91. sumner402 says:

    Thats because the far right flags every single post that they don’t agree with and the moderators of this thing are…..republicans.

    Look at who insults and attacks but never gets banned, look at the insults, trolling posts and attacks that never get deleted, look at the out right lies that when questioned, they truth is what is removed and not the lies.

    The far right gangs up and flags everything they disagree with, they think if they don’t here/see/read it, then it isn’t there.

  92. sumner402 says:

    Don’t take my word for it: do your own research. And then ask yourself: Is this the side that I want to be on?

    We have done our research ma’am, thats why we are not on the same side as you.
    Your side and you, wouldn’t know the truth or a fact if it was right in front of you.
    Most of us Americans love our country more than a political party, why don’t you?

  93. sumner402 says:

    ai – stop lying with statistics

    It would easier to ask the sun to stop rising in the East.

  94. aislander, you say “There is a strong movement to “deindustrialize” America in the name of environmentalism, the goal being zero economic growth, or even shrinkage of the economy.”

    Would you care to back that up with some facts, or is that one of your Glen Beck paranoid rantings, or is that something you really don’t believe but want to thorow it out to see if anyone “bites”, or what? It sounds like some paranoid Fox cult rant to me.

    One thing many environmentalists would love to see is for the USA to start investing in developing green energy industries and infrastructure so we can be a leader instead of a follower. When Texas tried to buy local and buy USA made technoliogy for their wind farms (one of their state laws), they couldn’t, and they couldn’t find anyone to invest, because all of those “wealthy that create jobs in America” were too busy investing in the Chinese and Dutch technologies. So, they had to buy Chinese.

  95. Roncella says:

    Tuddo, Why not get off your superority soap box for a min. and try and understand a different point of view for a change ?

    I know how you libs/progressives hate Sarin Palin, But she was right on in my opinion, when she said Drill Baby Drill !!!

    President Obama just refused to allow drilling off our coasts for 7 more years.

    America needs cheaper gas prices and jobs, this was a chance to provide both, and Obama missed it.

    Sumner, waaaa, waaaa, stop your complaining. I have never flagged anyone since joining the conversation here.

  96. aislander says:

    The fact is, tuddo, that the Democrats are in bed with some REAL extremists, and not only in the environmental movement–just look at the list of groups that backed that rally on the mall a few weeks ago. The websites are out there, calling for things such as population reduction, deindustrialization, violent demonstrations (“if we can’t open their minds, then we’ll open their heads”)…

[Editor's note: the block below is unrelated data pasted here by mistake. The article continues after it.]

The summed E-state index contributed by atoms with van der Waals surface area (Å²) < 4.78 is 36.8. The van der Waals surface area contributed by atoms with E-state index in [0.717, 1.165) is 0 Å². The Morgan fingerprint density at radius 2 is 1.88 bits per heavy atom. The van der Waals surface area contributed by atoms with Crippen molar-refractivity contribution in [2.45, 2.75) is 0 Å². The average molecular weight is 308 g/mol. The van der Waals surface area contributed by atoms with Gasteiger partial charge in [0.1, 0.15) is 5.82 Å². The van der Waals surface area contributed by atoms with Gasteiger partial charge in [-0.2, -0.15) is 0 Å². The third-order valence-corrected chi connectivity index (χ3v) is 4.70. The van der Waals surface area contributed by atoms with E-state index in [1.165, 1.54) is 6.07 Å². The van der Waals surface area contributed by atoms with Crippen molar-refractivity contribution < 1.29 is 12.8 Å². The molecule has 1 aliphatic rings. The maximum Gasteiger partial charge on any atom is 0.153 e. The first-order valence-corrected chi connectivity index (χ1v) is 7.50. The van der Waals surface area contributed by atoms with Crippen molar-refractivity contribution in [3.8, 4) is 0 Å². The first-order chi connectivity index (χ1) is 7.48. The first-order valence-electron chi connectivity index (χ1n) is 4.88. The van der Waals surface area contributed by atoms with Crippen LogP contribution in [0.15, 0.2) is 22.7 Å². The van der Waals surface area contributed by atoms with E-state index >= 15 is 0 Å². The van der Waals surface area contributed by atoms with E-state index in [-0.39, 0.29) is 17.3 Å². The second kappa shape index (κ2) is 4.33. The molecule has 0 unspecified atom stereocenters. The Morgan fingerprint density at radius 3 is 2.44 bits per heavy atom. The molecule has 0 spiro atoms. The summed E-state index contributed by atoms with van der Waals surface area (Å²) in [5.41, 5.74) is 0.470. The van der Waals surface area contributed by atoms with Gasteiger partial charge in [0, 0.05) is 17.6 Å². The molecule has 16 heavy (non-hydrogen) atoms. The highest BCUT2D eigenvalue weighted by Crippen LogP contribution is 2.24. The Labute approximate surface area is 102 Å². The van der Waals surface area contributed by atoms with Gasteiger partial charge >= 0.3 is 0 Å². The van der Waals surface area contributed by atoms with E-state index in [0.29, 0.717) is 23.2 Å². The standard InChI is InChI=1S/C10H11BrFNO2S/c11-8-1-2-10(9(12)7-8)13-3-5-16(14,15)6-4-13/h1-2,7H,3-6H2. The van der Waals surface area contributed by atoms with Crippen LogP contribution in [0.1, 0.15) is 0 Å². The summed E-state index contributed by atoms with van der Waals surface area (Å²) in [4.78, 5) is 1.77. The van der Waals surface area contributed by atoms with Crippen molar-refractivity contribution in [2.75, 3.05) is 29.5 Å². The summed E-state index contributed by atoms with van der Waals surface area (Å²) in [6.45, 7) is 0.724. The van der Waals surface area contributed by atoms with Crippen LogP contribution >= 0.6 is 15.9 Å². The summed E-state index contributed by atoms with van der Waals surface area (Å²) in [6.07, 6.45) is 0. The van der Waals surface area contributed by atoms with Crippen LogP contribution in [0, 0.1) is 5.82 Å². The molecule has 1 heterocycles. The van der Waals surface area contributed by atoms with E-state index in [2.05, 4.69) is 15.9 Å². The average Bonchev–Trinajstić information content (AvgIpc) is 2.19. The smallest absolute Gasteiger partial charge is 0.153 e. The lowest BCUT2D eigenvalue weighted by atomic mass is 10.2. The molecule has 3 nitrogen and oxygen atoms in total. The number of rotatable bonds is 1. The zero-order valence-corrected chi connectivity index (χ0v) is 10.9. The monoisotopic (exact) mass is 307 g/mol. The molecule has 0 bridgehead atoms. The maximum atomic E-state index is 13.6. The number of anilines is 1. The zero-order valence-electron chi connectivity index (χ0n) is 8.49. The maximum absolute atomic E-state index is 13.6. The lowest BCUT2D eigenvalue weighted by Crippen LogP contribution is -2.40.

97. sumner402 says:

    Roncella, Why not get off your superiority soap box for a min. and try and understand a different point of view for a change ?

  98. sumner402 says:

    America needs cheaper gas prices and jobs, this was a chance to provide both, and Obama missed it.

    After all the nonsense in the last few years you still don’t have a single clue how things work do you?
    For the last time,
    Oil is a commodity, there is no such thing as “our oil or their oil” it’s just ‘oil’.
    Domestic, imported, or what have you, makes no difference to the price, it’s just oil.
    Come on roncella you KNOW this, you have to by now.

  99. sumner402 says:

    The fact is, aislander that the republicans/conservatives/tea whiners are in bed with some REAL extremists, and not only in the anti environmental movement–just look at the list of groups that backed that rally on the mall a few weeks ago. The websites are out there, calling for things such as revolution, destruction, open gun battles in the streets, walling off the borders, murdering anyone that disagrees with the far right, stomping on heads, violent demonstrations (“if we can’t open their minds, then we’ll open their heads”)…

    Corrected for truth.

  100. aislander says:

    Communists, students, and unions have been rioting in Europe, and Richard Trumka, head of the AFL-CIO was over there conferring with the principles of that movement. So, ACTUAL violence is being committed by the left RIGHT NOW, and major players with the Dems are encouraging it…

  101. Roncella, you think your views are superior to mine, I think mine are superior unless shown something better. I agree that Obama caved into Florida on the oil drilling bit. Florida Republicans did not want any drilling around their coast lines, and were totally against drilling in the southeastern Gulf. That is where the largest oil deposits are located.